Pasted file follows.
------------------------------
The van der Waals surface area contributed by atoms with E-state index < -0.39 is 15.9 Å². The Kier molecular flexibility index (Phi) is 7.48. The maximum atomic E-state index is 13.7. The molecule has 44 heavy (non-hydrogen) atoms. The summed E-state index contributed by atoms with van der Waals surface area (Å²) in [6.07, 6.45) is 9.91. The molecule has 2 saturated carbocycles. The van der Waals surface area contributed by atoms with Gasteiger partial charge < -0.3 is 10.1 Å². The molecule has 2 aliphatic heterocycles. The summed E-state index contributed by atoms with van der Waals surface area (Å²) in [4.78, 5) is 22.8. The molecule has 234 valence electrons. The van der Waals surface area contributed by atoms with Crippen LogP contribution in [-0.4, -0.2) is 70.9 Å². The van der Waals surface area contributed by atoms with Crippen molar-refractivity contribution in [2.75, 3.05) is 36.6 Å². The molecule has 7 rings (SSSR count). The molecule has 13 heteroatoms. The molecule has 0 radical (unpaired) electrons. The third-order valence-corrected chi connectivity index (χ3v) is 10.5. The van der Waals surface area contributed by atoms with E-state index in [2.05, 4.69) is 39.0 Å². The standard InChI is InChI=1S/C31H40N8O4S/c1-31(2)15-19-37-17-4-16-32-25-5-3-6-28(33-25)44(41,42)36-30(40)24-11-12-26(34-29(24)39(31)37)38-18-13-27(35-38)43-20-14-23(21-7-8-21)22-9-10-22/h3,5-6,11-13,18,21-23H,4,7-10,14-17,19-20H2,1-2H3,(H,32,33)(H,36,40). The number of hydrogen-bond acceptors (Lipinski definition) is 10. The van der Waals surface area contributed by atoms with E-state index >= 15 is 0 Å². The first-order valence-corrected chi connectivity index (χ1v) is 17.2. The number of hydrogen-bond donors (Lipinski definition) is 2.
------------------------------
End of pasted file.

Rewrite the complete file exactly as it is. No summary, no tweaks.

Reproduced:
The van der Waals surface area contributed by atoms with E-state index < -0.39 is 15.9 Å². The Kier molecular flexibility index (Phi) is 7.48. The maximum atomic E-state index is 13.7. The molecule has 44 heavy (non-hydrogen) atoms. The summed E-state index contributed by atoms with van der Waals surface area (Å²) in [6.07, 6.45) is 9.91. The molecule has 2 saturated carbocycles. The van der Waals surface area contributed by atoms with Gasteiger partial charge < -0.3 is 10.1 Å². The molecule has 2 aliphatic heterocycles. The summed E-state index contributed by atoms with van der Waals surface area (Å²) in [4.78, 5) is 22.8. The molecule has 234 valence electrons. The van der Waals surface area contributed by atoms with Crippen LogP contribution in [-0.4, -0.2) is 70.9 Å². The van der Waals surface area contributed by atoms with Crippen molar-refractivity contribution in [2.75, 3.05) is 36.6 Å². The molecule has 7 rings (SSSR count). The molecule has 13 heteroatoms. The molecule has 0 radical (unpaired) electrons. The third-order valence-corrected chi connectivity index (χ3v) is 10.5. The van der Waals surface area contributed by atoms with E-state index in [2.05, 4.69) is 39.0 Å². The standard InChI is InChI=1S/C31H40N8O4S/c1-31(2)15-19-37-17-4-16-32-25-5-3-6-28(33-25)44(41,42)36-30(40)24-11-12-26(34-29(24)39(31)37)38-18-13-27(35-38)43-20-14-23(21-7-8-21)22-9-10-22/h3,5-6,11-13,18,21-23H,4,7-10,14-17,19-20H2,1-2H3,(H,32,33)(H,36,40). The number of hydrogen-bond acceptors (Lipinski definition) is 10. The van der Waals surface area contributed by atoms with E-state index >= 15 is 0 Å². The first-order valence-corrected chi connectivity index (χ1v) is 17.2. The number of hydrogen-bond donors (Lipinski definition) is 2.